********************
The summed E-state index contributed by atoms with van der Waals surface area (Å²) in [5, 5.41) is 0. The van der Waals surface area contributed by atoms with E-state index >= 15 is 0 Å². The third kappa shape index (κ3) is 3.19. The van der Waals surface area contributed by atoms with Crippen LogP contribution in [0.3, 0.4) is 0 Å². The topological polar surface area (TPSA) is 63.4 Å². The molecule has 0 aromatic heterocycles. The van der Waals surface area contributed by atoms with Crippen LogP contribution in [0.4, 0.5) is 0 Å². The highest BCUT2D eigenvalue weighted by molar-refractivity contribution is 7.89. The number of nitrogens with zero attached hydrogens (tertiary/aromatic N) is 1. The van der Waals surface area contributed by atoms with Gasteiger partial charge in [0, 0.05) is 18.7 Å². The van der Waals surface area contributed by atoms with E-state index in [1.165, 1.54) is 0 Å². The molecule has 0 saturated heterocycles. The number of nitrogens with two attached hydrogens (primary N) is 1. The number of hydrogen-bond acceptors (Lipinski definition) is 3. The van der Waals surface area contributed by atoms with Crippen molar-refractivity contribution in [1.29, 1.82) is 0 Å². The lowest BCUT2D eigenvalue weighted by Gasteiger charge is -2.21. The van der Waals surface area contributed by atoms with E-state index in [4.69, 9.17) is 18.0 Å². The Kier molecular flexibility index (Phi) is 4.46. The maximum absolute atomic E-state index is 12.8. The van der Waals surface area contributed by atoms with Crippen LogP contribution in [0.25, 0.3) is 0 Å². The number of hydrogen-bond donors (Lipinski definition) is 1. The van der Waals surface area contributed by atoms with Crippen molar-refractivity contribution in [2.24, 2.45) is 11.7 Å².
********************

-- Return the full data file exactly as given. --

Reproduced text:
The summed E-state index contributed by atoms with van der Waals surface area (Å²) in [5, 5.41) is 0. The van der Waals surface area contributed by atoms with E-state index >= 15 is 0 Å². The third kappa shape index (κ3) is 3.19. The van der Waals surface area contributed by atoms with Crippen LogP contribution in [0.3, 0.4) is 0 Å². The topological polar surface area (TPSA) is 63.4 Å². The molecule has 0 aromatic heterocycles. The van der Waals surface area contributed by atoms with Crippen LogP contribution in [0.4, 0.5) is 0 Å². The highest BCUT2D eigenvalue weighted by molar-refractivity contribution is 7.89. The number of nitrogens with zero attached hydrogens (tertiary/aromatic N) is 1. The van der Waals surface area contributed by atoms with Gasteiger partial charge in [0, 0.05) is 18.7 Å². The van der Waals surface area contributed by atoms with E-state index in [1.165, 1.54) is 0 Å². The molecule has 0 saturated heterocycles. The number of nitrogens with two attached hydrogens (primary N) is 1. The number of hydrogen-bond acceptors (Lipinski definition) is 3. The van der Waals surface area contributed by atoms with Crippen molar-refractivity contribution in [1.29, 1.82) is 0 Å². The lowest BCUT2D eigenvalue weighted by Gasteiger charge is -2.21. The van der Waals surface area contributed by atoms with E-state index in [4.69, 9.17) is 18.0 Å². The Kier molecular flexibility index (Phi) is 4.46. The maximum absolute atomic E-state index is 12.8. The van der Waals surface area contributed by atoms with Crippen LogP contribution in [0.25, 0.3) is 0 Å². The number of hydrogen-bond donors (Lipinski definition) is 1. The van der Waals surface area contributed by atoms with Crippen molar-refractivity contribution in [2.24, 2.45) is 11.7 Å².